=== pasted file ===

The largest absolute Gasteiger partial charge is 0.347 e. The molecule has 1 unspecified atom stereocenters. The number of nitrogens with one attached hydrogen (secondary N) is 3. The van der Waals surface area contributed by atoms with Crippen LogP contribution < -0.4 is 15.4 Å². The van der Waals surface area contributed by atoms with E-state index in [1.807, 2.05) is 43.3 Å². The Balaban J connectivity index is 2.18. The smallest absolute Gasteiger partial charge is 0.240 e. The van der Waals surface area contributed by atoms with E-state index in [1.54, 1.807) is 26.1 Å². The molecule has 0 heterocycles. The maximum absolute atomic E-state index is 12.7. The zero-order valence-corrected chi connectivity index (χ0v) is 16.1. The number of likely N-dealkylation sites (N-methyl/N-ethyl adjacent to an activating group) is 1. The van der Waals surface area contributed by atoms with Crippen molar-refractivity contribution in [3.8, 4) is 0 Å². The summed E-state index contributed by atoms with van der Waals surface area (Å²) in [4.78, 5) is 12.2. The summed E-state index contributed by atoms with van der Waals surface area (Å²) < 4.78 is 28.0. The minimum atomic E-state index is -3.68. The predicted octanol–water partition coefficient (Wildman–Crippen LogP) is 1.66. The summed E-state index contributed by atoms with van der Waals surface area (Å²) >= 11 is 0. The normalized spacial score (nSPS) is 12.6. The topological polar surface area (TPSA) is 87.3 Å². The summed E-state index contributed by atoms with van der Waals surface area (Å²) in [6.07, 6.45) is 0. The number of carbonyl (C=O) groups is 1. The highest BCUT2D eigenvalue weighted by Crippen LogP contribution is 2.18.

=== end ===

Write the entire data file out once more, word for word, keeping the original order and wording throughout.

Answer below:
The largest absolute Gasteiger partial charge is 0.347 e. The molecule has 1 unspecified atom stereocenters. The number of nitrogens with one attached hydrogen (secondary N) is 3. The van der Waals surface area contributed by atoms with Crippen LogP contribution < -0.4 is 15.4 Å². The van der Waals surface area contributed by atoms with E-state index in [1.807, 2.05) is 43.3 Å². The Balaban J connectivity index is 2.18. The smallest absolute Gasteiger partial charge is 0.240 e. The van der Waals surface area contributed by atoms with E-state index in [1.54, 1.807) is 26.1 Å². The molecule has 0 heterocycles. The maximum absolute atomic E-state index is 12.7. The zero-order valence-corrected chi connectivity index (χ0v) is 16.1. The number of likely N-dealkylation sites (N-methyl/N-ethyl adjacent to an activating group) is 1. The van der Waals surface area contributed by atoms with Crippen molar-refractivity contribution in [3.8, 4) is 0 Å². The summed E-state index contributed by atoms with van der Waals surface area (Å²) in [4.78, 5) is 12.2. The summed E-state index contributed by atoms with van der Waals surface area (Å²) < 4.78 is 28.0. The minimum atomic E-state index is -3.68. The predicted octanol–water partition coefficient (Wildman–Crippen LogP) is 1.66. The summed E-state index contributed by atoms with van der Waals surface area (Å²) >= 11 is 0. The normalized spacial score (nSPS) is 12.6. The topological polar surface area (TPSA) is 87.3 Å². The summed E-state index contributed by atoms with van der Waals surface area (Å²) in [6.07, 6.45) is 0. The number of carbonyl (C=O) groups is 1. The highest BCUT2D eigenvalue weighted by Crippen LogP contribution is 2.18.